A team from Rice University’s Center for Theoretical Biological Physics (CTBP) and the Baylor College of Medicine says it has created a basic framework of how cancer cells—whether in tumors or as single cells—adapt when their attempts to metastasize are blocked by drugs or the body’s immune system. Understanding the cells’ strategies could someday help scientists design therapies that keep them in check. This confirms what we’ve been saying for years – cancer can change its metabolic pathway (the way it feeds) to stay alive, and the more aggresive a cancer is, may well be defined (in part) as the speed at which it can change its source of fuel.
Their model shows a direct connection between gene regulation and metabolic pathways and how cancer cells take advantage of it to adapt to hostile environments, a process known as metabolic plasticity.
Led by physicists Herbert Levine, PhD, and José Onuchic, PhD, and postdoctoral fellow Dongya Jia, PhD, the researchers looked at oxidative phosphorylation (OXPHOS) and glycolysis, metabolic processes that provide cells with the energy and chemical building blocks they need to proliferate. From their model, they detailed for the first time a direct association between the activities of two protein players, AMP-activated protein kinase (AMPK) and hypoxia-inducible factor-1 (HIF-1), the master regulators of OXPHOS and glycolysis, respectively, with the activities of three major metabolic pathways: glucose oxidation, glycolysis, and fatty acid oxidation. These are two genes that we check in all of our patients!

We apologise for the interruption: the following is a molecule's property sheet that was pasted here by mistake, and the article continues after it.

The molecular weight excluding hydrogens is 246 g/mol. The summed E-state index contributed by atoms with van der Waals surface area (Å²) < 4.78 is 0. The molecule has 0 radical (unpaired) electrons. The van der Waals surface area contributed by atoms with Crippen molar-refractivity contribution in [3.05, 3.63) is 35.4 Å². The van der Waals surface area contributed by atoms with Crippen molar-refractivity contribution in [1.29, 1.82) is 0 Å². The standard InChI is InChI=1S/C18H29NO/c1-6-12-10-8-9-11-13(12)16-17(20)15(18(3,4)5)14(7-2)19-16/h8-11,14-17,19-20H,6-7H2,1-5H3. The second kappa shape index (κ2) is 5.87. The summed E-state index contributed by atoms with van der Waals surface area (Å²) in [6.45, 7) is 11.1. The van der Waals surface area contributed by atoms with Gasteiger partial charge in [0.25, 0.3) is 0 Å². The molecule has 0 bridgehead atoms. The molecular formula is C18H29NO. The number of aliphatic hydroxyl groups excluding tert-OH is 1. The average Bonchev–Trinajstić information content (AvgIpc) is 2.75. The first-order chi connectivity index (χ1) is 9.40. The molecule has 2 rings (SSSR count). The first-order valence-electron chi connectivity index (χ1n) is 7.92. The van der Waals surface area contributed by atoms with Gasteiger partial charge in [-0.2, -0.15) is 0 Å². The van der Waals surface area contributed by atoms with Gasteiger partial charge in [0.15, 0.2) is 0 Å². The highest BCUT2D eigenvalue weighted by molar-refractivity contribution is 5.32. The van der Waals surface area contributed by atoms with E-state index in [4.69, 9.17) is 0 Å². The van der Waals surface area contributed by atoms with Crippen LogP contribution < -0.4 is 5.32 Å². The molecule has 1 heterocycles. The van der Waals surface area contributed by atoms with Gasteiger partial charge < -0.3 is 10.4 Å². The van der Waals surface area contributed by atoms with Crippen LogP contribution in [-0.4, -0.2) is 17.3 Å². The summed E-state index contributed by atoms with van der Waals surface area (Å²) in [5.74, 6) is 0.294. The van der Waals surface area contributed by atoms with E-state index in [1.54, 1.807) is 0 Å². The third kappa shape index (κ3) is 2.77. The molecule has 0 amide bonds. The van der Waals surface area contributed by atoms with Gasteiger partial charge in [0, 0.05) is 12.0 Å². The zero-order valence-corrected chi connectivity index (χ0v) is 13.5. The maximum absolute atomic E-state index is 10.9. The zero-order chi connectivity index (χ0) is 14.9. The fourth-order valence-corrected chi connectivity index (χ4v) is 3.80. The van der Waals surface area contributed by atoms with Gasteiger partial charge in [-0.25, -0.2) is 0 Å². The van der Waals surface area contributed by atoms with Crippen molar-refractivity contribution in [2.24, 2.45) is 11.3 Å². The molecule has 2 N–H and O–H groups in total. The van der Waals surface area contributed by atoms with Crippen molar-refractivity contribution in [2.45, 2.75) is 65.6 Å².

Their theoretical model was experimentally supported by Baylor cancer mitochondrial metabolism researchers led by Benny Abraham Kaipparettu, PhD. The group’s study (“Elucidating cancer metabolic plasticity by coupling gene regulation with metabolic pathways”) appears in the Proceedings of the National Academy of Sciences.
“Metabolic plasticity enables cancer cells to switch their metabolism phenotypes between glycolysis and OXPHOS during tumorigenesis and metastasis. However, it is still largely unknown how cancer cells orchestrate gene regulation to balance their glycolysis and OXPHOS activities. Previously, by modeling the gene regulation of cancer metabolism we have reported that cancer cells can acquire a stable hybrid metabolic state in which both glycolysis and OXPHOS can be used. Here, to comprehensively characterize cancer metabolic activity, we establish a theoretical framework by coupling gene regulation with metabolic pathways,” wrote the investigators.
This is precisely why we’ve begun to experiment with changing a patient’s diet, rotationally, with aggresive cancers. One also needs to check and change both drug and nutraceutical approaches regularily as well. Fasting and Fasting Mimicking Diets may also be appropriate.
See more in our Cancer Diet section as well as Dr. Conners book, Cancer Genes.